12 Most Beautiful Flowering Shrubs for Making Colorful Privacy Hedges

If you don’t feel like the same green manicured box or privet over and over again, you don’t have to do without privacy protection entirely: hedges with flowers are much more attractive as privacy screens than bare fences and walls.

Flowering hedge makes it possible to delimit a property and to bring a little intimacy while being lively, cheerful and colorful throughout the year.

The evergreen uniformity of the conifers is countered by flowering shrubs that change all year round.

From delicate leaf sprouting and gorgeous and fragrant blooms in spring or summer to a lush dress of leaves in the middle of the year to bright leaf colors and attractive berry decorations in autumn.

Hedges with blossoms are not just pleasing to the eye, they are also an enrichment for the biodiversity in the garden. The flowers often attract numerous pollinators while birds like to use the hedges as a retreat.

A variety of robust, flowering shrubs are suitable for blooming hedges. All you need to do is choose a blossoming shrub like forsythia for a spring burst or repeat blooming Japanese roses for long lasting blossoms!

Here is our selection of flowering shrubs that you can use to create eye-catching privacy hedges. We have chosen hardy, easy and fast-growing varieties so that you can enjoy an effective and decorative year-round privacy screen as quickly as possible.

How To Grow Great Flowering Hedges

How To Grow Great Flowering Hedges

Hedges have specific roles in gardening, and a good flowering hedge needs some attention in design and concept. So, we are going to see some quick but clear guidelines about this art.

Decide What You Want from Your Hedge

The first step is to decide why you want a hedge. Do you want to define your property? Or do you want to block off peering eyes?

Or maybe you just want to create different zones within your green space? So, choose:

Decide What You Want from Your Hedge
  • Hedges as fences; these run all round your property, you will need a maintenance but vigorous shrubs if it’s large or if you have little time to dedicate to it.
  • Hedges as view blocks; these need to be tall enough to stop viewers from looking in; they will also need to be thick enough. There are lots of tricks to achieve this.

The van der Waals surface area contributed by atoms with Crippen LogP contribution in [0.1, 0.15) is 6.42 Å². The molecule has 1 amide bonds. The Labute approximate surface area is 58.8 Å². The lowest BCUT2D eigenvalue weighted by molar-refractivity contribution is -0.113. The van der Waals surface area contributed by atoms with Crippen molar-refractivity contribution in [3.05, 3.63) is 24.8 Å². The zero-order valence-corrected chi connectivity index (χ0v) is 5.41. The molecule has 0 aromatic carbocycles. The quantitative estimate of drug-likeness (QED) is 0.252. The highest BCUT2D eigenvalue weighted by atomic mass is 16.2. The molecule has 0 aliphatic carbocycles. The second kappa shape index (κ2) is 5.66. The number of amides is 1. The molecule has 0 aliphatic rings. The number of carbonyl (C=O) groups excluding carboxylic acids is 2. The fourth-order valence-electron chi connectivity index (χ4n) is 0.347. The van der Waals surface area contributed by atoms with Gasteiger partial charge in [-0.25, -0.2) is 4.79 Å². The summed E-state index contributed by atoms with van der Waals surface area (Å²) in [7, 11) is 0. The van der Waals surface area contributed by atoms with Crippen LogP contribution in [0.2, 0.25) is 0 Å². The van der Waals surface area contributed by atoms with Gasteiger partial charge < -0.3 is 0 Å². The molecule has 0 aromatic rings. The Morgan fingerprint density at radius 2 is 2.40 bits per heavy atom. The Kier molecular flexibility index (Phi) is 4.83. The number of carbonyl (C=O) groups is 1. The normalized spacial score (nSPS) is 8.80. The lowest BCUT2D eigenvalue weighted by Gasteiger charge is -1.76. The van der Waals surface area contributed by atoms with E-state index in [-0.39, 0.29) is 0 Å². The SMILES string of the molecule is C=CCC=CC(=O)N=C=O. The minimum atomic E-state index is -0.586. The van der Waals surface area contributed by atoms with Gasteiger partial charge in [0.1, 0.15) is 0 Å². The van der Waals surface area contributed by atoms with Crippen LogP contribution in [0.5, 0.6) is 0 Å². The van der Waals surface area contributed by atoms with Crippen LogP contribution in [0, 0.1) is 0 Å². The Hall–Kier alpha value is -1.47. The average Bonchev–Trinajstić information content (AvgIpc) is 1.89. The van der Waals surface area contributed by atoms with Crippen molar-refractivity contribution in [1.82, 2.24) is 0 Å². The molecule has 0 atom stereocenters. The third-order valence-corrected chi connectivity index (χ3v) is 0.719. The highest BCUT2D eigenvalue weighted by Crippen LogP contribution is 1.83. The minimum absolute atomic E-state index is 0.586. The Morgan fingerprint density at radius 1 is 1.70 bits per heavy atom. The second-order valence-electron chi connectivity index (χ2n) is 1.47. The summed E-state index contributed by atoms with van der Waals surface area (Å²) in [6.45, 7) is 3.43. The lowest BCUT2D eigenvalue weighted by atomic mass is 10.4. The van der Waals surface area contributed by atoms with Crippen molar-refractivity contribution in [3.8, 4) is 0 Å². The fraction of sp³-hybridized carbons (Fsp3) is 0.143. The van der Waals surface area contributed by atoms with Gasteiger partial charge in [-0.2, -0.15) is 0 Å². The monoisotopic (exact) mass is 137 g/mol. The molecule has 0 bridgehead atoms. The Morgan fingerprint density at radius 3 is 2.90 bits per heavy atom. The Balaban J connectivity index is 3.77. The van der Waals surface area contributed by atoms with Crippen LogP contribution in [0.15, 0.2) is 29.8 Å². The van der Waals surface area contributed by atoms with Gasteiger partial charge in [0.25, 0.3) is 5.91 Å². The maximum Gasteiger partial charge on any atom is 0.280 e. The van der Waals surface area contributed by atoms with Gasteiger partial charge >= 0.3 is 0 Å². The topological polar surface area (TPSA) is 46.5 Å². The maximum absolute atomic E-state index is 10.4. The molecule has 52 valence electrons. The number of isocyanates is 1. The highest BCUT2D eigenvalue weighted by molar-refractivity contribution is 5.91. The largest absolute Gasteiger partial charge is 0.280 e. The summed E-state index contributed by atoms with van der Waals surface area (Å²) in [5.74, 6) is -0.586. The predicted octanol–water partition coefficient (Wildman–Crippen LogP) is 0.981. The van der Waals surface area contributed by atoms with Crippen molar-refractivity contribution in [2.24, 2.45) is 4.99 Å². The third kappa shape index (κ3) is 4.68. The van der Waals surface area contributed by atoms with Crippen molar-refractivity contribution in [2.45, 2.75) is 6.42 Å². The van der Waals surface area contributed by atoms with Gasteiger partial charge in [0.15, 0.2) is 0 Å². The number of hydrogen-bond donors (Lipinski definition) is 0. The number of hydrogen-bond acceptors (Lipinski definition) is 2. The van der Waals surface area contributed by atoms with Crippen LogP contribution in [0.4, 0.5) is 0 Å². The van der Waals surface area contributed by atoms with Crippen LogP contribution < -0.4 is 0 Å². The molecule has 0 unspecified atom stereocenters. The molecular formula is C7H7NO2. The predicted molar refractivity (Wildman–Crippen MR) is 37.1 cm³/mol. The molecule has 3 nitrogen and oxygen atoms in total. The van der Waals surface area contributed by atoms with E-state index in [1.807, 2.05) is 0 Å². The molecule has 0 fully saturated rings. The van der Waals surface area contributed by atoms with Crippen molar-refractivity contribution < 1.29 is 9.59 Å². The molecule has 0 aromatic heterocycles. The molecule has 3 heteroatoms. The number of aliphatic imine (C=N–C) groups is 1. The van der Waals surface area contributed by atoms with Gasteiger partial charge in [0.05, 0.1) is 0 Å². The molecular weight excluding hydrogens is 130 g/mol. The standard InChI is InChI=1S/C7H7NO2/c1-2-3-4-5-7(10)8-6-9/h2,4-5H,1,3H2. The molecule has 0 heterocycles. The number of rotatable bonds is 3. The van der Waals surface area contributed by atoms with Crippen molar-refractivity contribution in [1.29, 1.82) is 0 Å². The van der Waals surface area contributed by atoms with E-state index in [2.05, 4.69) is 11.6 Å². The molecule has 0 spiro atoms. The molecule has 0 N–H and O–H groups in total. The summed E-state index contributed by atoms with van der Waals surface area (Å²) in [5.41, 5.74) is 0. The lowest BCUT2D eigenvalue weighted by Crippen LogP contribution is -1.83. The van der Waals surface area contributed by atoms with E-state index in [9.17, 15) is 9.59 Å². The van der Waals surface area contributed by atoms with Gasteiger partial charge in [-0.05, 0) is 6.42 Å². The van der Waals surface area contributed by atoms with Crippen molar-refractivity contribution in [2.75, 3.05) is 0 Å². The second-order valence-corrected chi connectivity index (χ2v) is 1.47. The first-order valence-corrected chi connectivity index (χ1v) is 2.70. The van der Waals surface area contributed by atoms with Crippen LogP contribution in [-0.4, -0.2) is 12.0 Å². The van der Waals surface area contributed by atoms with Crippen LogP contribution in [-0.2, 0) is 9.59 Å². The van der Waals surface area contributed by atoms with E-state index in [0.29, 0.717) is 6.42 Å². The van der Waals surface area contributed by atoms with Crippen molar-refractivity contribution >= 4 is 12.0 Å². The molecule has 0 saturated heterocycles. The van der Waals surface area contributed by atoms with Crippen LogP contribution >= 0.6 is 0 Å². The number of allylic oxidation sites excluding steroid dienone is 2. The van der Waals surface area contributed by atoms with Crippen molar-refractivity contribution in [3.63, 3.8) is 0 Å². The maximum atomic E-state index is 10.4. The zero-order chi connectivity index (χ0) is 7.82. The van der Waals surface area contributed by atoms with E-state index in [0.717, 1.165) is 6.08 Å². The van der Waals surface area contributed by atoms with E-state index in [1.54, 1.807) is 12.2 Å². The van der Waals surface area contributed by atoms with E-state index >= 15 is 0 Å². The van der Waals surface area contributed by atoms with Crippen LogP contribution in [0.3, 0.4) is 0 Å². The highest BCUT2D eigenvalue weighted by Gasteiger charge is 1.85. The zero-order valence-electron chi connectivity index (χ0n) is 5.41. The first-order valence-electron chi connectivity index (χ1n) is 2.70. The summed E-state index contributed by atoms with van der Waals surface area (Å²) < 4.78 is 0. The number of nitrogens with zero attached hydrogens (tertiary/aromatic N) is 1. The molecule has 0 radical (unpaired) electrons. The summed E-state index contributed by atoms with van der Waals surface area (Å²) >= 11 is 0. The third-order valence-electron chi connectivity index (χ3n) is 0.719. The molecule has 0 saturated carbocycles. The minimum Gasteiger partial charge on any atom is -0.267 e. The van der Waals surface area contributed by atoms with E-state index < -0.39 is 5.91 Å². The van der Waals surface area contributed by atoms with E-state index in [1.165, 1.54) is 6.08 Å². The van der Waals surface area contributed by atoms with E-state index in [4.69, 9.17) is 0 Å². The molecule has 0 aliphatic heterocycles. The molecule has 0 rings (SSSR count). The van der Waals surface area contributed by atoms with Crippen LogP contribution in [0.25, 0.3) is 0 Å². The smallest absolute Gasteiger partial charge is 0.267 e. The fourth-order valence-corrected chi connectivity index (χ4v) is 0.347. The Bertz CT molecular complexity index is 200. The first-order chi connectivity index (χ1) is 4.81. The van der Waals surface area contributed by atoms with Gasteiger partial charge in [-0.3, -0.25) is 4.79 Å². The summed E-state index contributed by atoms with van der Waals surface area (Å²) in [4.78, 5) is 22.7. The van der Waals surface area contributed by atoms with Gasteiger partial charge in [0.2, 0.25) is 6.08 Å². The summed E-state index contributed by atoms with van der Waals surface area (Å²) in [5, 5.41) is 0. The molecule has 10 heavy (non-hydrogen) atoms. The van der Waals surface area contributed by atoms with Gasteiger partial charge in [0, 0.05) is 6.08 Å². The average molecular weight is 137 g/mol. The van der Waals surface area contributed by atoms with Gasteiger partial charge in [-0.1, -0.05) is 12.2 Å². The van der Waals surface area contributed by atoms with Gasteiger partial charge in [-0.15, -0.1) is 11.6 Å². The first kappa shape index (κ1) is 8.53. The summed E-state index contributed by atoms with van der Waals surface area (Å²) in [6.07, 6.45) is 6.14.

• Hedges to create “rooms”; we call “rooms” areas of the garden which are isolated from the rest; in this case, you will need hedges that look good on all sides, and that are tall enough to create a sense of privacy.
  • Hedges for ground shapes and zones; lower hedges can create designs on the ground, and they create shapes and structures but they don’t need to be tall. You want to see beyond them. Flowering shrubs are really ideal for them.
  • Hedges to hide walls and structures; you can grow a hedge to mask your shed, or to soften a wall. 
  • Hedges to stop animals;  deer  or even boar can be a real hassle. A thick, dense, hedge can be a solution. If it has thorns, even better, and if it has fragrant flowers, deer will find it disgusting and keep away.
  • Hedges to encourage wildlife; on the contrary, you can grow hedges to shelter little animals like birds but also to provide corridors for hedgehogs etc. In this case, you may prefer a flowering but also fruiting shrub, and one that’s not too dense. A variety of species encourages them even more, thanks to different fruiting times and, well, it caters for more tastes!

So, now you have made up your mind about why you want a hedge, let’s see what type of hedge you like.

Decide What Kind of Hedge You Want

Decide What Kind of Hedge You Want

Hedges are all different, they range from topiaried mazes to broad and naturalized  winding bushes. They range along a line of formality and informality. Let’s talk about them…

  • Formal hedges have geometric shapes and layouts. They can be square or rounded, but they always show that this is the work of Humans, and not Nature. They are very high maintenance as they need constant pruning and any gaps and failures within them ruin the whole effect. Flowering shrubs are not ideal for them; but you can add a hibiscus or a rose here and there to soften them.
  • Informal hedges; these are soft, curving, irregular and natural looking compositions. They can look totally wild or even manicured, but they give the idea that you want to copy Nature. Flowering shrubs are ideal for them, because you can allow them to bloom undisturbed by pruning.

Finally, there are a few elements you want to consider.

Decide the Qualities You Want from Your Hedges